A transgender man who fled El Salvador at age 17 after being kidnapped and raped, and then lived in California for more than two decades as an illegal immigrant, was given a chance to avoid deportation Monday by a federal appeals court.
Luis Reyes-Reyes, now 42, can remain in this country if he can prove to immigration judges that, if deported, he would be likely to face abuse amounting to torture at the hands of anti-gay bullies, with the acquiescence of the Salvadoran government, said the Ninth U.S. Circuit Court of Appeals in San Francisco.
In a 3-0 ruling, the court said the immigration judges who approved Reyes’ deportation had wrongly required him to prove that he would be tortured by someone working for the Salvadoran government. U.S. law also bars deportation if the foreign government turns a blind eye to privately inflicted torture, the court said.
The court cited its ruling in a 2000 case that said El Salvador’s national police had been involved in hitting, threatening and insulting gay men with female sexual identities. Reyes has not had sex-change surgery but dresses, appears and identifies as a woman, the court said.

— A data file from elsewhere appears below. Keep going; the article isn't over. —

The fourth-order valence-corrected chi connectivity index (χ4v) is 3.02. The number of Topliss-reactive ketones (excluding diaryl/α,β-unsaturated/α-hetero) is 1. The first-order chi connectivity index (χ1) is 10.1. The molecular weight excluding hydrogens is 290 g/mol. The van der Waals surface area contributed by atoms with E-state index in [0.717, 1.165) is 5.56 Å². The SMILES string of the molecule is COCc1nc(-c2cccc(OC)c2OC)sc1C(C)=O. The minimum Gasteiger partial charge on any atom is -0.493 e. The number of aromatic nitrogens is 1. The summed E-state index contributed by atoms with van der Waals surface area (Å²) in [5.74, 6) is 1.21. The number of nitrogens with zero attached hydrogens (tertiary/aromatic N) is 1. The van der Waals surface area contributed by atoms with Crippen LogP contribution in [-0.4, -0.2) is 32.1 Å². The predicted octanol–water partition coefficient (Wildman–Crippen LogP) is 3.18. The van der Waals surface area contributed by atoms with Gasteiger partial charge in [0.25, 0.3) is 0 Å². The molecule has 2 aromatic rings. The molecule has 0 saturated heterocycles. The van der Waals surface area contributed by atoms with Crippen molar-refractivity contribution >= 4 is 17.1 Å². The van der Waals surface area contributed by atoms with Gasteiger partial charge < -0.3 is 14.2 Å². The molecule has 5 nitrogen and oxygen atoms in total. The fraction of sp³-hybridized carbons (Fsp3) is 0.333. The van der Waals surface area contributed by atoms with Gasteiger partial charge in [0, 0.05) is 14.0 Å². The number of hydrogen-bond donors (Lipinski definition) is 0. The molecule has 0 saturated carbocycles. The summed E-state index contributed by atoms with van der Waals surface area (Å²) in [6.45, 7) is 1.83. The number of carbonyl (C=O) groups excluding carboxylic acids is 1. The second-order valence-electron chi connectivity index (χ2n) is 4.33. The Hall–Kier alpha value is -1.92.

Reyes, of San Salvador, was 13 when he was kidnapped by a group of men, taken to a remote location in the mountains, raped and beaten, and threatened with more brutality if he said anything, the court said. He never told his family or authorities, but he fled when he turned 17, reached the Los Angeles area and managed to avoid detection for nearly 25 years.
He was ordered deported in 2002 and was held in jail until his release on bond this June while his appeal was pending.
Monday’s ruling returns the case to an immigration board to determine whether the Salvadoran government condoned or willfully ignored the abuse Reyes suffered, or was likely to suffer if deported. Under U.S. and international law, illegal immigrants may not be deported to countries in which they would face torture, defined as the intentional infliction of severe pain or suffering, physical or mental, for a discriminatory reason.
The panel included one of President Bush’s recent appointees, Judge Jay Bybee, who as a Justice Department lawyer signed an August 2002 memo that defined torture very narrowly and concluded that international laws against torture might not apply to U.S. treatment of foreign prisoners.
Bybee, who was confirmed as a judge last year before the memo surfaced, expressed no such views Monday. He wrote a separate opinion disagreeing with some of his two colleagues’ criticisms of an immigration judge’s handling of Reyes’ case but agreeing that the deportation should be reconsidered.
One of Reyes’ attorneys, Carter White, supervising attorney at the civil rights clinic at UC Davis, said the ruling was an important precedent for victims of officially tolerated gay-bashing.
“I think this is a big problem, not limited to El Salvador,” he said.